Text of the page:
DOE launches new $8B loan guarantee program, with biomass/hydrocarbon fuels blend option

December 13, 2013 |

In Washington, the US Department of Energy Loan Program Office (DOE) has announced the Final Advanced Fossil Energy Projects Solicitation, which is a new $8 billion loan guarantee program under Section 1703 of Title XVII of the Energy Policy Act of 2005. 

The Solicitation would work also with a biomass/hydrocarbon fuels blend according to DOE.

The program provides long-term financing for advanced fossil energy projects that reduce greenhouse gas emissions (GHG), are innovative technologies utilizing fossil energy, and are located in the United States.  The two principal goals of this program are to encourage commercial use of new or significantly improved energy-related technologies and to achieve substantial environmental benefits.
The solicitation contains no minimum GHG standard, however, substantial environmental benefits may be achieved by avoiding, reducing, or sequestering GHG.  The program is intended to apply to a broad range of fossil fuel products, such as, coal, oil, natural gas, shale gas, coal bed methane, methane hydrates, petrochemicals and petrochemical derivatives, and any other hydrocarbon derivatives sourced from fossil fuels.  Further, the program will be available to projects along the value chain, to include extraction, generation, GHG removal, and efficiency improvements and retrofits.  The solicitation will be open to a wide variety of applicants, to include, without limitation, project developers, power plants, mines, refineries, utilities, factories, infrastructure entities, universities, airports, hospitals, and non-profits.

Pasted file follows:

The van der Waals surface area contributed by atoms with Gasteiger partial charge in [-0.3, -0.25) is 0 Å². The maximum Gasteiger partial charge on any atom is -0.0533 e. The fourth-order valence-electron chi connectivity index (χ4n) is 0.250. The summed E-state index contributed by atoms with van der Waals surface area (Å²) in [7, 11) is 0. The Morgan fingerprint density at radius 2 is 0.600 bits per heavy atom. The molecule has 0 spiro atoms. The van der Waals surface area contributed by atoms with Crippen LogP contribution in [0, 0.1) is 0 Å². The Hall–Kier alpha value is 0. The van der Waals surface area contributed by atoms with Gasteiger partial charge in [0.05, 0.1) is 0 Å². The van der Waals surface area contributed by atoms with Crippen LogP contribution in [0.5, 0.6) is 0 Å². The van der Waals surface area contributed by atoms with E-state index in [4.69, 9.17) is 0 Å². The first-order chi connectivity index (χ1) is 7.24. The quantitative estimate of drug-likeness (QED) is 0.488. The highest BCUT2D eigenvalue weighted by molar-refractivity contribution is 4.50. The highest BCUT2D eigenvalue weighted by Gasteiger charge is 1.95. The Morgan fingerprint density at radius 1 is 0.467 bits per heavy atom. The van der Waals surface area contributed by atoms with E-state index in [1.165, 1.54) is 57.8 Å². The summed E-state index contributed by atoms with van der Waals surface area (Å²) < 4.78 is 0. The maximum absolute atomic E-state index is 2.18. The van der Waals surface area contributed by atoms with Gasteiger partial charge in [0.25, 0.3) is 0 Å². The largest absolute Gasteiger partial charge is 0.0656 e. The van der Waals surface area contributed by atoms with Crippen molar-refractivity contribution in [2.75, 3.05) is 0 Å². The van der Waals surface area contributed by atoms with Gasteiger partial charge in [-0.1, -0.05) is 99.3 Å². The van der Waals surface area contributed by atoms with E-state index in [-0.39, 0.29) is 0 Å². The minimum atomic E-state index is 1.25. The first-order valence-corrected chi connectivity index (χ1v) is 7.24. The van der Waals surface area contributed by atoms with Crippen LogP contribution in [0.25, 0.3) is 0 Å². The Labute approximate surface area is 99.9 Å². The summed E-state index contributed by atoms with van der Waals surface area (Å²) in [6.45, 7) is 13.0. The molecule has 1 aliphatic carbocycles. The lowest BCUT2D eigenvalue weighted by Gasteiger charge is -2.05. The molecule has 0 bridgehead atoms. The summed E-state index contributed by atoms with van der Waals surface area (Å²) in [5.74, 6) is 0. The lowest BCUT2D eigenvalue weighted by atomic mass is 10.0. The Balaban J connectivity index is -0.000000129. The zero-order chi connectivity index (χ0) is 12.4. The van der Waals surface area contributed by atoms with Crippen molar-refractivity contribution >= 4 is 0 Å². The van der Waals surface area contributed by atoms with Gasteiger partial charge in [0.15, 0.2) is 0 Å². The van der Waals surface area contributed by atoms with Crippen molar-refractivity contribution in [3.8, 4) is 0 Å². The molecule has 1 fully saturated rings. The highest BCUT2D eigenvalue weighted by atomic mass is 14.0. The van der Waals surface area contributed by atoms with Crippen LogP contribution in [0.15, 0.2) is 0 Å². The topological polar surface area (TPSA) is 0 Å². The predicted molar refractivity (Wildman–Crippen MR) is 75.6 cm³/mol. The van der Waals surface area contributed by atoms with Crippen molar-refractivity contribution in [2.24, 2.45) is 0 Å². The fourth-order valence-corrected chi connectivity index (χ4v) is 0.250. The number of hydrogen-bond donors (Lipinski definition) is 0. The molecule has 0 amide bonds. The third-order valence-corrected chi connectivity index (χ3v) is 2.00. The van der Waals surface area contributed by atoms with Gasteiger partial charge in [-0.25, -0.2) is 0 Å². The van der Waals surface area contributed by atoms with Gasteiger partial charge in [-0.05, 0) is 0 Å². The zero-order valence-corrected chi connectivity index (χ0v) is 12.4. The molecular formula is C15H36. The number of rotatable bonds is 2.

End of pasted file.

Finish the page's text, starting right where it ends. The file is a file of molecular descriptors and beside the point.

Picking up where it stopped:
Program applicants will be required to demonstrate that the project technology is either new or significantly improved, specifically excluding technologies that are already used on a commercial scale, subject to the conditions set forth in the definitions of “New or Significantly Improved Technology” and “Commercial Technology” under 10 CFR Part 609.  The solicitation covers four technology areas: advanced resource development, carbon capture, low carbon power systems, and efficiency improvements. 

Examples of new technologies that are intended to be covered by the solicitation include, but are not limited to, coal-bed methane recovery, novel oil and gas drilling, underground coal gasification, carbon capture from traditional coal or natural gas electricity generation, carbon capture from synthesis gases in fuel reforming or gasification processes, carbon capture from effluent streams of industrial processing facilities, permanent geologic storage, enhanced oil recovery, chemical looping processes, coal or natural gas oxycombustion, hydrogen turbines, fuel cells and technology that converts chemical energy into electricity without combustion, combined heat and power technologies, waste heat recovery, microgrids, water efficiency, and high-efficiency distributed fossil power systems.

More on the story here, via Kilpatrick Townsend.

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